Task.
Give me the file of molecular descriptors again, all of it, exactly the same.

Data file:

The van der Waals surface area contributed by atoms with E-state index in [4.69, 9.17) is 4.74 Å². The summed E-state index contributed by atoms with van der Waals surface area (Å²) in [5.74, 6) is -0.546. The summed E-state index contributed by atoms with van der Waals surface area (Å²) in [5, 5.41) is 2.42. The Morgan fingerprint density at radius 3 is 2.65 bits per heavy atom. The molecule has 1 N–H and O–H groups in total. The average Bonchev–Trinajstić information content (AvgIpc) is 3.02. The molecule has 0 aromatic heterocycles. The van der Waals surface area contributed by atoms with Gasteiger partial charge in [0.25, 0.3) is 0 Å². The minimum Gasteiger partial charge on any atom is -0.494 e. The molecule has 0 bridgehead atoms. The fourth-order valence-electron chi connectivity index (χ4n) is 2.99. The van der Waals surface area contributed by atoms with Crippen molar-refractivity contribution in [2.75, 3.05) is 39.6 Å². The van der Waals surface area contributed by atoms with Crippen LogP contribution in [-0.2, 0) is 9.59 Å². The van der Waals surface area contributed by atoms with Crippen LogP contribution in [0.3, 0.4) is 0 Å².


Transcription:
The van der Waals surface area contributed by atoms with E-state index in [4.69, 9.17) is 4.74 Å². The summed E-state index contributed by atoms with van der Waals surface area (Å²) in [5.74, 6) is -0.546. The summed E-state index contributed by atoms with van der Waals surface area (Å²) in [5, 5.41) is 2.42. The Morgan fingerprint density at radius 3 is 2.65 bits per heavy atom. The molecule has 1 N–H and O–H groups in total. The average Bonchev–Trinajstić information content (AvgIpc) is 3.02. The molecule has 0 aromatic heterocycles. The van der Waals surface area contributed by atoms with Gasteiger partial charge in [0.25, 0.3) is 0 Å². The minimum Gasteiger partial charge on any atom is -0.494 e. The molecule has 0 bridgehead atoms. The fourth-order valence-electron chi connectivity index (χ4n) is 2.99. The van der Waals surface area contributed by atoms with Crippen molar-refractivity contribution in [2.75, 3.05) is 39.6 Å². The van der Waals surface area contributed by atoms with Crippen LogP contribution in [-0.2, 0) is 9.59 Å². The van der Waals surface area contributed by atoms with Crippen LogP contribution in [0.3, 0.4) is 0 Å².